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Ventura Budget Holds Education Funding Increase
By Tim Pugmire
January 29, 1999
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Part of MPR's budget series

Governor Ventura says he'll give Minnesota schools more money, but they'd better get results in the classrooms. The Reform Party Governor unveiled his first budget proposal Thursday, and 70 percent of the new spending is dedicated to K through 12 and higher education. Lawmakers from both parties are welcoming the funding proposal, and his call for accountability.

GOVERNOR VENTURA SAYS HE'S NOT BACKING AWAY from public education, he's attacking it. And based on his budget numbers, educators won't be ducking for cover. Ventura wants a healthy spending increase of $561 million for Minnesota's K-12 public schools. Under the plan, school districts get an extra $88 per pupil the first year and $182 the second year. The state would take on a larger share of special-education expenses. And more money is earmarked for elementary school breakfasts, extended day programs and help for non-English speaking students. The Reform Party Governor says it's money worth spending.

Ventura: That's an investment I think we can all look at with a smile on our face and a laugh in our hearts and say, "This is Minnesota's future". And I don't think it's a bad idea to invest in our future, because these are the taxpayers of the future who will come out of those K through 12 and higher education.
The centerpiece of the education proposal is Ventura's $150 million in incentives for schools to lower class sizes in kindergarten through third grade. Schools would apply for the money with detailed plans for reaching a student teacher ratio of 17 to 1. Ventura says his increased support for public schools comes with high expectations.
Ventura: We better get the results. The challenge is there, they will be backed financially to get those results, now the ball is in their court with no excuses. I will accept none.
Both Republican and DFL lawmakers say they like Ventura's funding plans for education. Republican Representative Alice Seagren, Chair of the House K-12 Budget Division, says the Governor's proposal closely resembles her funding priorities. She says she agrees with helping schools lower class sizes and then holding them accountable for results.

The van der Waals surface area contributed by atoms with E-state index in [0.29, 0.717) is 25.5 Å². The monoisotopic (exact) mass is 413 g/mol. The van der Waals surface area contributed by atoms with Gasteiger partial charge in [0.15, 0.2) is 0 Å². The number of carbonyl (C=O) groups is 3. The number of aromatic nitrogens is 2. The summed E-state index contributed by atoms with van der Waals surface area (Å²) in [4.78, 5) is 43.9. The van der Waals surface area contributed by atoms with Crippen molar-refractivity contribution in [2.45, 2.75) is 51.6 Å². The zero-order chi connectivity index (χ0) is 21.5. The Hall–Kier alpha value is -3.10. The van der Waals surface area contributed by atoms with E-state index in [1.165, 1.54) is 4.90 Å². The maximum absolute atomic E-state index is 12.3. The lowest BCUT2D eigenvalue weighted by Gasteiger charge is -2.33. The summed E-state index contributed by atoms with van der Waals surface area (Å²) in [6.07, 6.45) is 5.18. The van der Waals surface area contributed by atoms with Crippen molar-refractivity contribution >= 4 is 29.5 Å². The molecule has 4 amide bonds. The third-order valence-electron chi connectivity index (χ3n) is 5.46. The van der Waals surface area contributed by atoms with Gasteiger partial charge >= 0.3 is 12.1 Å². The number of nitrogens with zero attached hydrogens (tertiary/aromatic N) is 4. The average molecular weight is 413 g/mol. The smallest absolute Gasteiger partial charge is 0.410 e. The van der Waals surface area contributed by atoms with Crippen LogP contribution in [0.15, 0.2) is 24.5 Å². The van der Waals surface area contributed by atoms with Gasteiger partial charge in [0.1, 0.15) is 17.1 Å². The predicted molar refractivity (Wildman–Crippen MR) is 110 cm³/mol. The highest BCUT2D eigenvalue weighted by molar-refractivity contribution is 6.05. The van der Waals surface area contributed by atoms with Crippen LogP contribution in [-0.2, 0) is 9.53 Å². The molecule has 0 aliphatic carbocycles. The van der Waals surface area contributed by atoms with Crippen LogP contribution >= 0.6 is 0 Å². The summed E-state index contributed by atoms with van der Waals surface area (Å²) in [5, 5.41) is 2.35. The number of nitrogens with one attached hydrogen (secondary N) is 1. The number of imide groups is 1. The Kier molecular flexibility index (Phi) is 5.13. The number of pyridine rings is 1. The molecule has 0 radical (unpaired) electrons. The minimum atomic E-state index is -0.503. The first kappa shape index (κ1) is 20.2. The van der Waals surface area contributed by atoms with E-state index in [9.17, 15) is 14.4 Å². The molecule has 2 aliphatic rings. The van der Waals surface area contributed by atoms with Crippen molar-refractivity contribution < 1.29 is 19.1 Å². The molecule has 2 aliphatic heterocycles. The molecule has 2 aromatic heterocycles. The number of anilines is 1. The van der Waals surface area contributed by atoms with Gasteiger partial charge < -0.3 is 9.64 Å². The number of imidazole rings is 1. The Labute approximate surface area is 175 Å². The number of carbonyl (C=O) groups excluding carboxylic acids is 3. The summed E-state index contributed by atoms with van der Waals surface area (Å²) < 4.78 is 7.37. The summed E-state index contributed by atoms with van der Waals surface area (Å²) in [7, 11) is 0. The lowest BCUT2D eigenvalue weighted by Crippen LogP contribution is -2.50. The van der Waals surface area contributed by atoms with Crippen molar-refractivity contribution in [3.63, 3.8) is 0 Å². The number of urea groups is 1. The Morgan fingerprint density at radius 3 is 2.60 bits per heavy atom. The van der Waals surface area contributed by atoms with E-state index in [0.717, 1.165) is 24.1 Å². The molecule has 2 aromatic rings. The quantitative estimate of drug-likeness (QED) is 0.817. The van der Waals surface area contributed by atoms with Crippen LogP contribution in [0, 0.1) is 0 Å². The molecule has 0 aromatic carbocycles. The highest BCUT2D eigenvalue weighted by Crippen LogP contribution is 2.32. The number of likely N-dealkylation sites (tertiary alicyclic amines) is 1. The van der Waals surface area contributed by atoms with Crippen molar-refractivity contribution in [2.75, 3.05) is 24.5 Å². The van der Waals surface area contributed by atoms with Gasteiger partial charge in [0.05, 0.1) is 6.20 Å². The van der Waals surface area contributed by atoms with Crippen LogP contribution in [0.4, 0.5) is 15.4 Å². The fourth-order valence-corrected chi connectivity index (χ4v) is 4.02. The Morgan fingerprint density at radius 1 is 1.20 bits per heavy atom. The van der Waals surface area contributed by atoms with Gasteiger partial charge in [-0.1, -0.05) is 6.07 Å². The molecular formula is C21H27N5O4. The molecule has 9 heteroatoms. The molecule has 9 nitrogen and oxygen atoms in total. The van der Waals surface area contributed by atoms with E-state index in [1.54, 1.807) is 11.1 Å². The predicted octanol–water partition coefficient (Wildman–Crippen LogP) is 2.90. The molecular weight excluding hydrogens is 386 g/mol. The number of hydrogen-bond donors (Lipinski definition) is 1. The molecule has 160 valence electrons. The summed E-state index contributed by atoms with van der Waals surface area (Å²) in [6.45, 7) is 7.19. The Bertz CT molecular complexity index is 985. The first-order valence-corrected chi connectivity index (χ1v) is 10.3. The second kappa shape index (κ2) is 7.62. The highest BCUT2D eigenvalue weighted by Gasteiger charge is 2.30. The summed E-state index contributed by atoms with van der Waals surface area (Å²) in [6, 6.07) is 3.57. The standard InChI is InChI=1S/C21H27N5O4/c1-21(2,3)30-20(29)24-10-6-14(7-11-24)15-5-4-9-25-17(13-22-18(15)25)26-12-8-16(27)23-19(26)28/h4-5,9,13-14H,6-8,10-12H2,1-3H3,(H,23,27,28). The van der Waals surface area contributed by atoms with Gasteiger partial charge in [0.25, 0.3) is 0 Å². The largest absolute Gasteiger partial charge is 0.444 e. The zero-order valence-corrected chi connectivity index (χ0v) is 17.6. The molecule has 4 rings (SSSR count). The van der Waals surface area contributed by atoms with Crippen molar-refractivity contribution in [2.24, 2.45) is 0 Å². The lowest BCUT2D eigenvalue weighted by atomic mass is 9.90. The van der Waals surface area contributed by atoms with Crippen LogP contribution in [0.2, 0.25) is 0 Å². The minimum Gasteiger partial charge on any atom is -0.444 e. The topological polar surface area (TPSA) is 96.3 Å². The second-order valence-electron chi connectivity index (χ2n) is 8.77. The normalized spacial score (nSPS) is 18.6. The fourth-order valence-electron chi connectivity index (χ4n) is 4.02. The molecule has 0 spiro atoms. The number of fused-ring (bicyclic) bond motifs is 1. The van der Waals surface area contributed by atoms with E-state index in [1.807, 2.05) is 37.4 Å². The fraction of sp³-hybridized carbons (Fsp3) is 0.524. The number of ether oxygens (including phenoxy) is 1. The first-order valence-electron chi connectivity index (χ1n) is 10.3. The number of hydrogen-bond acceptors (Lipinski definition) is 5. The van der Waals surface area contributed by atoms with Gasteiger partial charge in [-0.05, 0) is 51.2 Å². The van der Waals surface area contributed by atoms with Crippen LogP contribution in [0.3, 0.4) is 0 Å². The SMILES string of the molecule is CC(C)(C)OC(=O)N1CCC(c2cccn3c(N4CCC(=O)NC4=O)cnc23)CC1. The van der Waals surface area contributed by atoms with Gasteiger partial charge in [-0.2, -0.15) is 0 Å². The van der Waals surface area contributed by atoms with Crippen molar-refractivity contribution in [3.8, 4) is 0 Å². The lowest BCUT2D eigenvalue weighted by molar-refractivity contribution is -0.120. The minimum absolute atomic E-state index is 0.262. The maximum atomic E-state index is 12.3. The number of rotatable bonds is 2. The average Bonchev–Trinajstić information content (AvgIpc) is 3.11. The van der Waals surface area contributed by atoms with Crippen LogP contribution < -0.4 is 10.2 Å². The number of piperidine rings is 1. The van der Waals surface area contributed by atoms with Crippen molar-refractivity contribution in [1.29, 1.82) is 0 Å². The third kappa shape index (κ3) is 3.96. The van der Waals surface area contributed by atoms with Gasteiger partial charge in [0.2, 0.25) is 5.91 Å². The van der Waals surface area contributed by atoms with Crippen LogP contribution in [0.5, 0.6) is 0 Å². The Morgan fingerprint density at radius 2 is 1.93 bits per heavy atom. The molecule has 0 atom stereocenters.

Seagren: The argument is, if you have lower class sizes, they'll be able to read better, they'll have their foundational skills down better. So, we want to see those results then if we give the money to those reductions.
Seagren's counterpart in the Senate, DFLer Larry Pogemiller, says Ventura is hitting on all the right themes, but he's not sure about the details. Pogemiller says he has a lot of questions about the class-size plan.
Pogemiller: It seems to me that's a bit cumbersome. I know his approach is he wants to get the class size reduction and he said during the campaign that he was frustrated that we had put money in and it didn't seem to accomplish the purpose. So we'll have to work through that. So again, the theme is good, but I'm not sure the approach he's taking is going to be the most effective, but we can work through with him.
Lowering class sizes means hiring more teachers, and the state's teachers union has been a big proponent of class size reduction. Judy Schaubach, co-president of Education Minnesota, says she's pleased with the Governor's proposal. But she's concerned non-licensed teaching assistants might be included in the equation for lowering class sizes.
Schaubach: The best way for students to do well is to have highly qualified faculty, and the studies where you see class size reductions accomplished by the use of non-licensed professionals show that it does not have the same outcome.
In addition to Ventura's challenge to schools to produce better results, he called on parents to take their children's education seriously. He says parental involvement is one of the keys to a quality public education system.
Ventura: I'm going to challenge the parents of Minnesota to quit blaming the system and look into the mirror. Because why should a kid care about his education if Mom and Dad don't? We've all been there. We know what it's like. Think back when you were that age. If your mom and dad didn't take interest in what you were doing, why should you?
The Governor's financial commitment to education doesn't end with 12th grade. His spending plan includes $248 million in new money for the state's post-secondary institutions. Half goes to the University of Minnesota and half goes to the Minnesota State Colleges and Universities. MnSCU Chancellor Morrie Anderson says many important needs were addressed, such as faculty pay raises, but he was disappointed by the omission of much-needed money for computer technology upgrades.
Anderson: We simply aren't going to be competative in a 21st century environment without being up to speed in terms of our equipment and technology we're teaching with.
Ventura's budget includes money to upgrade undergraduate programs and medical education at the University of Minnesota. The U of M's medical school would also get a big chunk of the money from the tobacco trial settlement. But the budget provides far less than the 18 percent increases each system wants. U of M and MnSCU officials will try to convince legislators in the coming weeks to add more to their budgets.

Tim Pugmire covers education for Minnesota Public Radio. You can reach him at